Since October, Sopa and his team of about 10 to 15 local people from Mahawan have set up a kitchen to prepare food for the refugees every day. He said donations have been decreasing in the last few weeks, and that there is a greater need for resources like bottled water, medicine, shoes and tarps.
Over four days, Al Jazeera has documented the Thai military arbitrarily stopping the flow of aid at drop-off points to certain camps.
When asked why this was happening, military personnel said they are concerned the food would not be delivered to the refugees, while claiming it could end up in the hands of the Myanmar military.
Today bringing more rice to the informal refugee camp/cattle farm at the border, Mae Sot, Thailand. New arrivals daily without large NGO support puts a strain on the small CBOs providing for them, but we will make sure they have food, with your donations! #whatshappeninginmyanmar pic.twitter.com/9Px4ZfkhZW
— Free Bird Cafe/Thai Freedom House (@FreeBirdCafe) January 17, 2022
Patrick Phongsathorn, a human rights specialist for Fortify Rights, told Al Jazeera the Thai government has not given humanitarian groups access to refugees.
“The Thai government is trying to control the situation, but it’s a really disastrous way to handle things,” he said.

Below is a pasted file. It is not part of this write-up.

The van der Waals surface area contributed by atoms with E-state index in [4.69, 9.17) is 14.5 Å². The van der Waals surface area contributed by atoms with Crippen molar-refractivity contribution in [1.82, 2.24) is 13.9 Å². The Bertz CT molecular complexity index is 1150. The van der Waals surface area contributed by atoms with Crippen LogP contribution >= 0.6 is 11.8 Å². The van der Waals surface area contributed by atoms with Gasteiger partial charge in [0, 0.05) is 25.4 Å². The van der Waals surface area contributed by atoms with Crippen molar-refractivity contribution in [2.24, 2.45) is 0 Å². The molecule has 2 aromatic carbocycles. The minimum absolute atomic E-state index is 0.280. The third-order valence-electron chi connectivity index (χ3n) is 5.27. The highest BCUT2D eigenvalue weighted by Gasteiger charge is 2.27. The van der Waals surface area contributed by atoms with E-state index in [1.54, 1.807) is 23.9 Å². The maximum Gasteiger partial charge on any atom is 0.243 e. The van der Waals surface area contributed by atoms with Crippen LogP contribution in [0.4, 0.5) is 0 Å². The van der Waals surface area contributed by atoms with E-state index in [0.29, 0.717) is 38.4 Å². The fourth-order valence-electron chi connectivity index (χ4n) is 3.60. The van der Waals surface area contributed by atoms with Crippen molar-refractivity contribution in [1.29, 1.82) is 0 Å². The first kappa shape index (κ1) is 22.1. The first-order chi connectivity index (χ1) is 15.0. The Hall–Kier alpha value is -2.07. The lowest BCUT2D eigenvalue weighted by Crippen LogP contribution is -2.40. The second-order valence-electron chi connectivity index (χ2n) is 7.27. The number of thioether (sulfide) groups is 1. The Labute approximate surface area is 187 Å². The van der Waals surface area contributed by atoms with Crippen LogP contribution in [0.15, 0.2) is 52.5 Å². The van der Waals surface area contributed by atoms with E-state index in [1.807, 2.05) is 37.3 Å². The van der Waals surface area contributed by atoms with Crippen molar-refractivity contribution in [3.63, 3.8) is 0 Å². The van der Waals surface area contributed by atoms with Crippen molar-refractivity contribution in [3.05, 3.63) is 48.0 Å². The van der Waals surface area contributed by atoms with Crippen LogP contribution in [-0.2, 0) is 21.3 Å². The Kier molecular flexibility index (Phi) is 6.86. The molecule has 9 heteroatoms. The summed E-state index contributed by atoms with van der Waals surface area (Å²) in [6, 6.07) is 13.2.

On few occasions, some Thai aid groups have successfully gained access to the camps. But they also said there were instances in previous months that they were pushed back.
“It’s really sad that the Thai government is playing politics with what is essentially a humanitarian crisis.”
Phongsathorn said Thai authorities are trying their best to preserve their close ties with the Myanmar military, while at the same time making promises to countries such as the US that they would give humanitarian access.
Thai authorities have also been accused of sending refugees back to Myanmar on more than one occasion in December, violating international laws that forbid the forcible return of individuals or group of people to a country where their are lives are in danger.